Steve Halpern:  Now you also highlight a company which appears to be more broadly based and that’s Parker-Hannifin (PH).  What type of involvement do they have in this field?

Jim Pearce:  You’re right.  Parker Hannifin is a much bigger company than EKSO or ReWalk, and for that reason revenue from its exoskeleton technology unit is very small compared to their overall revenue stream.  However, they also have the resources to stick with it for the long haul and make as big an investment as they deem appropriate.  

Right now Parker-Hannifin, not only is it not a peer play in exoskeleton technology, but it’s a small play in the near term, but they recently won approval from the FDA to sell its leg braces here in the US.

So that door has now been opened, and with the recent legal precedent that ReWalk set, it’s not unthinkable that the Parker units may start ramping up in sales substantially in the coming years.  

Parker Hannifin is there as more of a long-term sort of conservative play on exoskeleton technology while EKSO and ReWalk are more aggressive plays.

Steve Halpern:  Now in your Smart Tech Investor newsletter, you recommend these companies within your special situations portfolio, but interestingly rather than selecting any one of the three, you recommended investors buy them as a package.  Could you explain the reasoning behind this approach?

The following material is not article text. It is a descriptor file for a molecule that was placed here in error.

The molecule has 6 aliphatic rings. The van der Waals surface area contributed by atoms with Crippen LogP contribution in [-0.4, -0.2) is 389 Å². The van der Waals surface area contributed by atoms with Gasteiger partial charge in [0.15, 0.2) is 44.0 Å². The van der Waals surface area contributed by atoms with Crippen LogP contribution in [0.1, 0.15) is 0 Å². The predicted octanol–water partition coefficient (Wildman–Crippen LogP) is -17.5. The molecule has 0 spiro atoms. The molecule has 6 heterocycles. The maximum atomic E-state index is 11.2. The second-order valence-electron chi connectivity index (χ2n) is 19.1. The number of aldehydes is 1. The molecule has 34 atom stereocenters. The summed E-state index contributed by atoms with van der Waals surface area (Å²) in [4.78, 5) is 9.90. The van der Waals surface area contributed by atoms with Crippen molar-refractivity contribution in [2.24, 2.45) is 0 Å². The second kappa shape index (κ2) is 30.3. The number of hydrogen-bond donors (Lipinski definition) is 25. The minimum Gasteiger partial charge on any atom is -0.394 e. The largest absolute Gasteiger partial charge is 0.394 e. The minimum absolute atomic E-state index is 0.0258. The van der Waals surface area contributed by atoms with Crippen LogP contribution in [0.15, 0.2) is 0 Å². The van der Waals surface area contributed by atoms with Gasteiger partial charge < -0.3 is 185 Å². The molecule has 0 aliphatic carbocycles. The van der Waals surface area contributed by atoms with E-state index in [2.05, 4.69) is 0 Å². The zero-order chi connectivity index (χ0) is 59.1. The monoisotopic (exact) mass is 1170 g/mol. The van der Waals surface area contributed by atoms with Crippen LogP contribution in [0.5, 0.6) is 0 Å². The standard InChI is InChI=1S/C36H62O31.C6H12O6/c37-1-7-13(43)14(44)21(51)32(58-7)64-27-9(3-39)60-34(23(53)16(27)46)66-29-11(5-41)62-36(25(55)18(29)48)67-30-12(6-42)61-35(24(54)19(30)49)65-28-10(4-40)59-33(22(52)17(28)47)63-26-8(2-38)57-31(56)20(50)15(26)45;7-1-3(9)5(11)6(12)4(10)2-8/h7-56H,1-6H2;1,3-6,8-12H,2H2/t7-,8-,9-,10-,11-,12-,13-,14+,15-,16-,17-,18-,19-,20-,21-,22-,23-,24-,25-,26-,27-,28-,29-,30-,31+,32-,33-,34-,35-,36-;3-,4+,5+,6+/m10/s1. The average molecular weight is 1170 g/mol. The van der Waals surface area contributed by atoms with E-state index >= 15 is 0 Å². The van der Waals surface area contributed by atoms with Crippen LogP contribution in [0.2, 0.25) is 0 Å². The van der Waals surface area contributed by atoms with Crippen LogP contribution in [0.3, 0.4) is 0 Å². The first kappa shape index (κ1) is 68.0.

Jim Pearce:  Sure.  Even though we think the upside potential is huge in the long term, this is still in the early stages and it’s impossible to predict exactly which company or companies are going to end up being the big winners.  

You’re better off buying a bundle of them knowing that maybe one of them might go out of business altogether but the other two will end up being the big winners because the percentage gains on the ones who end up being the big winners, will be so big that they’ll easily offset the losses from the one or two that don’t end up being the big winner.  

If you just pick one and hope that you pick the right one, you’re either going to make a lot of money or lose a lot of money.  

Because most of our investors tend to be more conservative, we think buying a bundle of three like the ones we just discussed, is the safest way to participate in the upside potential of exoskeleton technology without the risk of losing all your money.

Steve Halpern:  Again, our guest is Jim Pearce of Smart Tech Investing.  It’s an absolutely fascinating discussion.  Thank you so much for your times.

Jim Pearce:  Thank you Steve.  I appreciate it.

By Jim Pearce Senior Editor of Smart Tech Investor